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Q4 2002



- Nice, Sharp Graphics

- Good Use of the TMS license

- Easy too mix up service game



- Only Three Game Modes

- Characters respond too slowly

- Not nearly challenging enough



Review: Tennis Masters Series (PC)

Review: Beach Spikers (GC)



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Tennis Masters Series 2003

Score: 6.8 / 10


Though the menís game has become a little dim in the way of star power, Iíve always been a fan of professional tennis.  I especially enjoy the Tennis Masters Series because for years now they have made a stop in my backyard (Cincinnati) making it easy to see the best players the menís game has to offer.  For that reason, I was very excited when Sega released Virtua Tennis back in the day in the arcade and for the then soon-to-be-doomed Dreamcast.  It was the first tennis game that really captured the fun and strategy of the game, plus it was loaded with so many extras and options that it had the same kind of bang for the buck of the usually more feature-rich sports games like basketball and football. So, with those fond memories in my mind, I had high hopes that Microidsí Tennis Masters Series 2003 for the PC would hold similar appeal.  Early screen shots and even the sparse demo that was available had me thinking TMS 2003 could be a sleeper hit.  I was wrong.  Though fairly sharp graphically, TMS 2003 simply has too many shortcomings too demand much time on my PC.


tennis master series 2003 review          tennis master series 2003 review


One place the game doesnít come up short is in the graphics department.  TMS 2003 is a sharp looking game with plenty of polygons devoted to the players on the court.  The lighting, though not particularly dynamic, is well-done nonetheless.  The different surfaces of the courts look way too pristine and donít tarnish noticeably as the tournaments progress, but the stadiums are well modeled and nice to look at.  Overall, though not as smooth as Virtua Tennis, TMS 2003 is a slightly prettier game.


As far as game modes go, TMS 2003 sports a pretty basic assortment.  At start up, players can choose between Season, Career, and Exhibition modes.  These are all exactly what most players would expect.  Only the Exhibition mode gives players any control of how the matches are set up beyond difficulty level and naming and designing their player.  The dearth of modes and options leaves the game rating pretty low on the replay meter, which isnít that big of a problem since I canít imagine too many players begging for more in the first place.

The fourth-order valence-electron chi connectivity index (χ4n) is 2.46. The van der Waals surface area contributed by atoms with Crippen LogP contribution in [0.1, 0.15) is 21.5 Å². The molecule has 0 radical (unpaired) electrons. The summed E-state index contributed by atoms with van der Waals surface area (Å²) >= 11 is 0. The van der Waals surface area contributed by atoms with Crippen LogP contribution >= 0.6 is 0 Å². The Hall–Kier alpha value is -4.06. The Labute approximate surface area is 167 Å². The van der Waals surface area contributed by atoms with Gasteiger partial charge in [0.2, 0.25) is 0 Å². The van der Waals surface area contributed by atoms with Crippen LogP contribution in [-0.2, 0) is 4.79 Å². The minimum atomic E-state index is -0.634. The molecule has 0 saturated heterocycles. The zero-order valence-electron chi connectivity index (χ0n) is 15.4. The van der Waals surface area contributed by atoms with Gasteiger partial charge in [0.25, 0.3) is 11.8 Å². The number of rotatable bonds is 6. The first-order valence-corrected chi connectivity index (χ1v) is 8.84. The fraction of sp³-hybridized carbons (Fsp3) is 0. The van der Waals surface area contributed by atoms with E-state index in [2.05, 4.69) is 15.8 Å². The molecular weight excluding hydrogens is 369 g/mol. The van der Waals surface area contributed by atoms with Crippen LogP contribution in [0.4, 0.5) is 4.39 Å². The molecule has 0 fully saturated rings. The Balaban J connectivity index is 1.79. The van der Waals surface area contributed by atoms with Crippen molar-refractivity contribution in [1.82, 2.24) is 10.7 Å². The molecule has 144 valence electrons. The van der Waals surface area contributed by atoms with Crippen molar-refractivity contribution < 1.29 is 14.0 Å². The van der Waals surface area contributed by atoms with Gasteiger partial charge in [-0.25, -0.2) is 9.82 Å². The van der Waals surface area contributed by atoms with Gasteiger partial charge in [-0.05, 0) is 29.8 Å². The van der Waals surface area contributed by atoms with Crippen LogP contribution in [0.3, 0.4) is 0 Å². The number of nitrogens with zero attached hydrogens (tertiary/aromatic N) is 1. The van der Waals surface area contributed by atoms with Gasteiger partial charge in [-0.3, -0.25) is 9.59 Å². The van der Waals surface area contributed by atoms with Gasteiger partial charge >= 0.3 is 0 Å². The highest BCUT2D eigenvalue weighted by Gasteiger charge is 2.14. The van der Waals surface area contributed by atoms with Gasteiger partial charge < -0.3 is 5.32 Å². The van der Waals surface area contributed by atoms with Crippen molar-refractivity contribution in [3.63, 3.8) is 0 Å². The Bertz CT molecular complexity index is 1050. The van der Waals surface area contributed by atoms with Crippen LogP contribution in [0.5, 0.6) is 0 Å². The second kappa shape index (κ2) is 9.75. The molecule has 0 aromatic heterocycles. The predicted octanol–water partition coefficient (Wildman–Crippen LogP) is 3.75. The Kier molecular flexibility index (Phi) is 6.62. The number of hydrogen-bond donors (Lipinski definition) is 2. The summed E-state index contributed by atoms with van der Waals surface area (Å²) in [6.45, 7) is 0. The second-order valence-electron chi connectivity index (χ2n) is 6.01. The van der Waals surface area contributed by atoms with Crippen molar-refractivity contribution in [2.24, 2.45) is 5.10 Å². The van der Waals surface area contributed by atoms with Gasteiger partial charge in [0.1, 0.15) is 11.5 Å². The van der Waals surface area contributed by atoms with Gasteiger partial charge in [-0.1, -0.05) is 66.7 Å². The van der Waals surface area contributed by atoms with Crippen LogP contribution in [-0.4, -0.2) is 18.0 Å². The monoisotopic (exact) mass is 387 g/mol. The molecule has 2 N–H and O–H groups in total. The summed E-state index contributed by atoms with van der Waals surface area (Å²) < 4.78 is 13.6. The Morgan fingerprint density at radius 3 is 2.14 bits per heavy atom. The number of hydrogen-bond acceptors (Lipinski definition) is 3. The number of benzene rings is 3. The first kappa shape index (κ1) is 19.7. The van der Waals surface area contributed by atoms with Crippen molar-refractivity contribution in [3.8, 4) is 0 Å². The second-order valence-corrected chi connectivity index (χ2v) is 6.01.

- PC Game Reviews

The real problem with the game is the gameplay itself.  After experiencing the smooth game play of Virtua Tennis and its sequels, it is hard to take the stuttery, pre-programmed flow of TMS 2003 seriously.  The character on screen responds to the controls as if he was taking a moment to consider whether it is the right move or not.  Much of the problem is that the game stubbornly refuses to interrupt the character 


animation, so a player is constantly waiting for an animation routine to finish so he or she can enter the next move.  Often, the point is lost through no fault of the player.  The on screen characters simply remain one step behind the playerís key presses.  Now, this doesnít make the game unduly hard because even on the highest difficulty setting the A.I. is susceptible to a number of money plays.  This means players will find themselves having to avoid certain strategies in order to coax the game into a close match.  I stormed through the game on the highest difficulty following a simple strategy (make deep, hard serves and go to the net on every first serve), and I lost only a couple of sets in my entire career ó this after playing maybe three practice games on the demo while waiting for the review copy to arrive in the mail.


tennis master series 2003 review          tennis master series 2003 review


Given the low level of challenge and the limited number of game modes, itís hard to believe that TMS 2003 is the answer to any PC tennis fanís dreams.  Still, it is a pretty good-looking game and it does a decent job simulating the different aspects of the menís game, so at least itís better than Pong.


- Tolen Dante

(March 22, 2003)


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